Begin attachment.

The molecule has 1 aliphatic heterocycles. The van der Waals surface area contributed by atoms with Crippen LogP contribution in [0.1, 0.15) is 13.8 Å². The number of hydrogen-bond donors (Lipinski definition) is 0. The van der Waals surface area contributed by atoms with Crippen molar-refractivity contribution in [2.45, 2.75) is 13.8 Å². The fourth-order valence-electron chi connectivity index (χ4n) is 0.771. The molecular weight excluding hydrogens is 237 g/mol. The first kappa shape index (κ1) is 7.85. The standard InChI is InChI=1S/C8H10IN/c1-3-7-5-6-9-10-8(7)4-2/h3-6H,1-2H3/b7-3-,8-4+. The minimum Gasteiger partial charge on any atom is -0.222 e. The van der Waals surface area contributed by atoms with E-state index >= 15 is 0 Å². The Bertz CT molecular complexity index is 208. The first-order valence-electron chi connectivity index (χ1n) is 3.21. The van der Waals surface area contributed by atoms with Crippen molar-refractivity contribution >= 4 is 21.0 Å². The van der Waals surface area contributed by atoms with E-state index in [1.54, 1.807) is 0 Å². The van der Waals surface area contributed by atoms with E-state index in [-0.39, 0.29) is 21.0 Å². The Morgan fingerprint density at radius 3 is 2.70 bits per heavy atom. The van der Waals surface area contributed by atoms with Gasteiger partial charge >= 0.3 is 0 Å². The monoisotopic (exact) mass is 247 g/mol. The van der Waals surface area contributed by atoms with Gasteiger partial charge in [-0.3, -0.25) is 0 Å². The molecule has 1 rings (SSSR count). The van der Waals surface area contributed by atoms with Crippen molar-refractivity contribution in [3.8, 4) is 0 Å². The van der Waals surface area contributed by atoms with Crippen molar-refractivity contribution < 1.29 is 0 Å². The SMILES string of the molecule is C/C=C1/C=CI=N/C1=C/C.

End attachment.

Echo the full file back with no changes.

The molecule has 1 aliphatic heterocycles. The van der Waals surface area contributed by atoms with Crippen LogP contribution in [0.1, 0.15) is 13.8 Å². The number of hydrogen-bond donors (Lipinski definition) is 0. The van der Waals surface area contributed by atoms with Crippen molar-refractivity contribution in [2.45, 2.75) is 13.8 Å². The fourth-order valence-electron chi connectivity index (χ4n) is 0.771. The molecular weight excluding hydrogens is 237 g/mol. The first kappa shape index (κ1) is 7.85. The standard InChI is InChI=1S/C8H10IN/c1-3-7-5-6-9-10-8(7)4-2/h3-6H,1-2H3/b7-3-,8-4+. The minimum Gasteiger partial charge on any atom is -0.222 e. The van der Waals surface area contributed by atoms with E-state index >= 15 is 0 Å². The Bertz CT molecular complexity index is 208. The first-order valence-electron chi connectivity index (χ1n) is 3.21. The van der Waals surface area contributed by atoms with Crippen molar-refractivity contribution >= 4 is 21.0 Å². The van der Waals surface area contributed by atoms with E-state index in [1.54, 1.807) is 0 Å². The van der Waals surface area contributed by atoms with E-state index in [-0.39, 0.29) is 21.0 Å². The Morgan fingerprint density at radius 3 is 2.70 bits per heavy atom. The van der Waals surface area contributed by atoms with Gasteiger partial charge >= 0.3 is 0 Å². The monoisotopic (exact) mass is 247 g/mol. The van der Waals surface area contributed by atoms with Gasteiger partial charge in [-0.3, -0.25) is 0 Å². The molecule has 1 rings (SSSR count). The van der Waals surface area contributed by atoms with Crippen molar-refractivity contribution in [3.8, 4) is 0 Å². The van der Waals surface area contributed by atoms with Crippen molar-refractivity contribution < 1.29 is 0 Å². The SMILES string of the molecule is C/C=C1/C=CI=N/C1=C/C.